Agra, Sep 25 (udaipur kiran) Several rounds of heavy showers since Wednesday morning have hit the grand preparations for the annual Ram Lila Barat procession due to start later on Wednesday from the Agra Fort area to the mythical ‘Janakpuri’ in Nirbhay Nagar, close to the national highway to Delhi.
“It began pouring around 8 a.m., then at 10 a.m., followed by another heavy spell around noon, flooding many parts of the city,” said Sudhier Gupta, a resident of Vijay Nagar colony.
The sky is overcast and drizzles may continue the whole of Wednesday. Monsoon has been generous in the Agra region this year. Against the annual rainfall average of 750 mm, Agra has already received more than 800 mm.
Besides, the departure of the monsoon, according to the weather office has been delayed by a fortnight.
At Janakpuri, where the divine marriage is to be solemnised on Thursday, heavy rain have flooded many parts, damaged pandals, and the especially erected Janak Mahal, modeled after Mahasmati palace in the film “Bahubali”.
North India’s biggest Ram Barat will have 130 ‘jhankies’ (tableux) and 14 brass bands. Special ‘jhankies’ on contemporary issues like Article 370, Doklam, Kashmir, Beti Bachao, among otheres, will form part of the huge procession that is to meander through the main streets of Agra before reaching Janaki’s palace in Mithila, Janakpuri, where a whole new world has been created.
Around a million people are set to descend on this historic city over the next three days.
“It is a massive event… we have made elaborate security arrangements. The first day when ‘Ram Barat’ procession is taken out, we will have more than 2,500 police and officials posted all along the 8 km route. Special security arrangements are in place in areas along this route,” said a senior police officer.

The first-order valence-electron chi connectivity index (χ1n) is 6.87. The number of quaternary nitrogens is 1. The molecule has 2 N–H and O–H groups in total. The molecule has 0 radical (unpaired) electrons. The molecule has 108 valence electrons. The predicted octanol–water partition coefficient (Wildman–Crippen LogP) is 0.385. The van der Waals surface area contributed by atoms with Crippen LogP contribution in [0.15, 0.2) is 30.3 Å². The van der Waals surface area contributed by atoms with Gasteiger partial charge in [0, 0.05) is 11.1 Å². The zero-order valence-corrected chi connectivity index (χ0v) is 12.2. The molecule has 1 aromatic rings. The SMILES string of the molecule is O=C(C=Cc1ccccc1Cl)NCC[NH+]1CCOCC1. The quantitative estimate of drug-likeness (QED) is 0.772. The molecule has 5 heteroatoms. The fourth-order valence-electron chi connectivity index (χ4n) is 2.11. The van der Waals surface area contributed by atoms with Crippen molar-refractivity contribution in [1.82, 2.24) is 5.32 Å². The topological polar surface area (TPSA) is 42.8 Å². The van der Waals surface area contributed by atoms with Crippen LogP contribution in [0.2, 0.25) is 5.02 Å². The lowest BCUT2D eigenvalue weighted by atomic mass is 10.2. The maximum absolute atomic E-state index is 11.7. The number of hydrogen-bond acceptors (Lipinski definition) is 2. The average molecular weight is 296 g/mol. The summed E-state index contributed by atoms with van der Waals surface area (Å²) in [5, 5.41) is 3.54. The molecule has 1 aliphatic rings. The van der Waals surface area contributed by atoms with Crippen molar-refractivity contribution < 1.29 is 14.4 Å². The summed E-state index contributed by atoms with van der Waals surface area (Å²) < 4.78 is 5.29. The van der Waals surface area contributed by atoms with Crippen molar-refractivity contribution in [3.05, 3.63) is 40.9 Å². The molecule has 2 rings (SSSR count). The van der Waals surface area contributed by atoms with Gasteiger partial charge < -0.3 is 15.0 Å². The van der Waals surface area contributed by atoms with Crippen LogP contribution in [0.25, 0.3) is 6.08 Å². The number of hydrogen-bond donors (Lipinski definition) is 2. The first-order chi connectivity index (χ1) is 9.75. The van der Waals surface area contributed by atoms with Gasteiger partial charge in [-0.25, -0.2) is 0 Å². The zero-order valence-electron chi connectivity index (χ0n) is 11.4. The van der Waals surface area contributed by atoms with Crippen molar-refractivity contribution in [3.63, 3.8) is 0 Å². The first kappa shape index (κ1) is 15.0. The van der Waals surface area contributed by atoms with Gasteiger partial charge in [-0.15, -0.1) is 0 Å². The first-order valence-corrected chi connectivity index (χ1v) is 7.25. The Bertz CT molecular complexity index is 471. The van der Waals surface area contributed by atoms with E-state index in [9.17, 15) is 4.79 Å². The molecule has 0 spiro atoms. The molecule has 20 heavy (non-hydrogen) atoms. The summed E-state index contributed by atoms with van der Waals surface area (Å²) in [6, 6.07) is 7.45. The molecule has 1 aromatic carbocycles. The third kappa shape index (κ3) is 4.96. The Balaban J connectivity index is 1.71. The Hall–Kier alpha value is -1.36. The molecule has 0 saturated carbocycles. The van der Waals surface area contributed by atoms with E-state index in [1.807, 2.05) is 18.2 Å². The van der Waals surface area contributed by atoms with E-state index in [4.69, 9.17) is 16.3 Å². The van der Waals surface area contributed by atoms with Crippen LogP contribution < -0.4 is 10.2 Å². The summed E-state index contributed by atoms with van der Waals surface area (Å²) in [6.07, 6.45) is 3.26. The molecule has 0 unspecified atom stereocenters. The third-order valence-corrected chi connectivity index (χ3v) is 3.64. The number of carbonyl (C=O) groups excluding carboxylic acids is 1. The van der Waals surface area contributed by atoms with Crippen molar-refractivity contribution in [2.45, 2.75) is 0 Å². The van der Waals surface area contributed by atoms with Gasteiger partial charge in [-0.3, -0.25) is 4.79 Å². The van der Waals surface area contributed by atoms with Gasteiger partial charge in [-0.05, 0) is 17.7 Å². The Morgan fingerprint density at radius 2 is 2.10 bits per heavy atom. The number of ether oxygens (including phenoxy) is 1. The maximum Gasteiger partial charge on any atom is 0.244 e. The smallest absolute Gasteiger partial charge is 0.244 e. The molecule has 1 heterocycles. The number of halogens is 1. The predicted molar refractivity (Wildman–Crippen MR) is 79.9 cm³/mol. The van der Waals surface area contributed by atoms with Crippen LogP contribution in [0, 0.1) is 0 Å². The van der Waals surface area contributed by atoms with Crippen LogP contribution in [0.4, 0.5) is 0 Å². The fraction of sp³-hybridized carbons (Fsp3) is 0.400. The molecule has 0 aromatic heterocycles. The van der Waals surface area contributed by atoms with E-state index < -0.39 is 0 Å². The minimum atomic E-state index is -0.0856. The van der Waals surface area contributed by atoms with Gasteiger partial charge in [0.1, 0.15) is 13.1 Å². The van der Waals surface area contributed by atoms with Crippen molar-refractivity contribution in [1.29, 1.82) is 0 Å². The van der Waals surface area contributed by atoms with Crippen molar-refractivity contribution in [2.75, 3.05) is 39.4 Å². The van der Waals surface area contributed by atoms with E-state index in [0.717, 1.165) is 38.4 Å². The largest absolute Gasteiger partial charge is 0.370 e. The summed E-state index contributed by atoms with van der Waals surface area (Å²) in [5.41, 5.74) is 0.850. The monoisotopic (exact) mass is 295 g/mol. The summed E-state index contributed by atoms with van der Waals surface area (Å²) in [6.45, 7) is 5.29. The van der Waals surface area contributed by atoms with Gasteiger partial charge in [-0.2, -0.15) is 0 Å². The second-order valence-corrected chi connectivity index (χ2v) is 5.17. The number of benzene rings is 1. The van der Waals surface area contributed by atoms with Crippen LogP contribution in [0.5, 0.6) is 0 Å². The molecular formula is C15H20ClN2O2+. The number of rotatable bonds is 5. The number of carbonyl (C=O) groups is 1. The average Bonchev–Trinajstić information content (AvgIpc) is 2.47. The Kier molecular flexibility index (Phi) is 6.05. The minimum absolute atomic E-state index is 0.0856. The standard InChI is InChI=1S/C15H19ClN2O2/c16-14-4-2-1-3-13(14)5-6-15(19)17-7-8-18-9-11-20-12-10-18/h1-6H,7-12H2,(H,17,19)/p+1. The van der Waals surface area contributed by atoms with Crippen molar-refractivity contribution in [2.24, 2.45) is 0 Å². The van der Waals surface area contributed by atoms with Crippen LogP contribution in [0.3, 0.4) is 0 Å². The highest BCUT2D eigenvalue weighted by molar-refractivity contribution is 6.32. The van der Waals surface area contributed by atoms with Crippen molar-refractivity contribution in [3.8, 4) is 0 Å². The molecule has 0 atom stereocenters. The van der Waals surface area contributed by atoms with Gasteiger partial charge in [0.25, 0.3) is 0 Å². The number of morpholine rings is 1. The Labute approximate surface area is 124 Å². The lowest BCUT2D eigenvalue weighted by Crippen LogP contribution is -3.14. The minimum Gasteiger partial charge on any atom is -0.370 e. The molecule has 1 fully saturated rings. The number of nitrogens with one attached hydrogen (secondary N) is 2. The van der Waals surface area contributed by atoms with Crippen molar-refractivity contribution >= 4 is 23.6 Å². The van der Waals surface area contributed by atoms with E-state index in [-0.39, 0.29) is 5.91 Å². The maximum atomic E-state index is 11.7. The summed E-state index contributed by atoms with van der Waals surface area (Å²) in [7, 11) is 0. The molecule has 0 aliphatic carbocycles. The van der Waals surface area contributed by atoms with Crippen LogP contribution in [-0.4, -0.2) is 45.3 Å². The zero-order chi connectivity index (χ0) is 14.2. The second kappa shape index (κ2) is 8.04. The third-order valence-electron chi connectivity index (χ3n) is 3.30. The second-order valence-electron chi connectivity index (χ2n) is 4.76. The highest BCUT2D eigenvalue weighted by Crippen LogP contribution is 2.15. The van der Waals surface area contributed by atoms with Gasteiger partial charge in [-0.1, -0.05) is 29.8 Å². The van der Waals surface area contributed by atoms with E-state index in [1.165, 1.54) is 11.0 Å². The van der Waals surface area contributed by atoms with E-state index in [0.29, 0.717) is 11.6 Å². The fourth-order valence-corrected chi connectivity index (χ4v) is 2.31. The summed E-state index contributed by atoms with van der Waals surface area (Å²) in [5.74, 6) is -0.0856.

Drones will keep an eye. Heavy traffic will remain banned in the area for the next three days, he added.
Fire brigade and ambulance vehicles have been deployed at vantage points.
The Agra Ram Lila ‘Barat’ is the grandest in north India it began way back in 1880. Over a million people from neighbouring districts come to watch the proceedings spread over three days. For the convenience of outsiders, cinema halls run extra shows at night.
The ‘barat’ (wedding procession) starts from the Mankameshwar temple near the Ram Lila ground close to the Agra Fort to the so-called Janakpuri, capital of Raja Janak, father of goddess Sita, covering around 10 km and consuming a whole night.
This year’s Janakpuri has broken all records in scale and magnitude.
“The funds for ‘Ram Baraat’ are raised by locals. Corporate houses often make generous contributions. The municipal corporation ensures that the street lights, roads and other facilities used for the ‘barat’ are in good shape,” said an organizer.
Each year ‘Janakpuri’ is built in a new locality which receives generous funds from the municipal corporation for development of roads and streamlining of civic amenities in the area.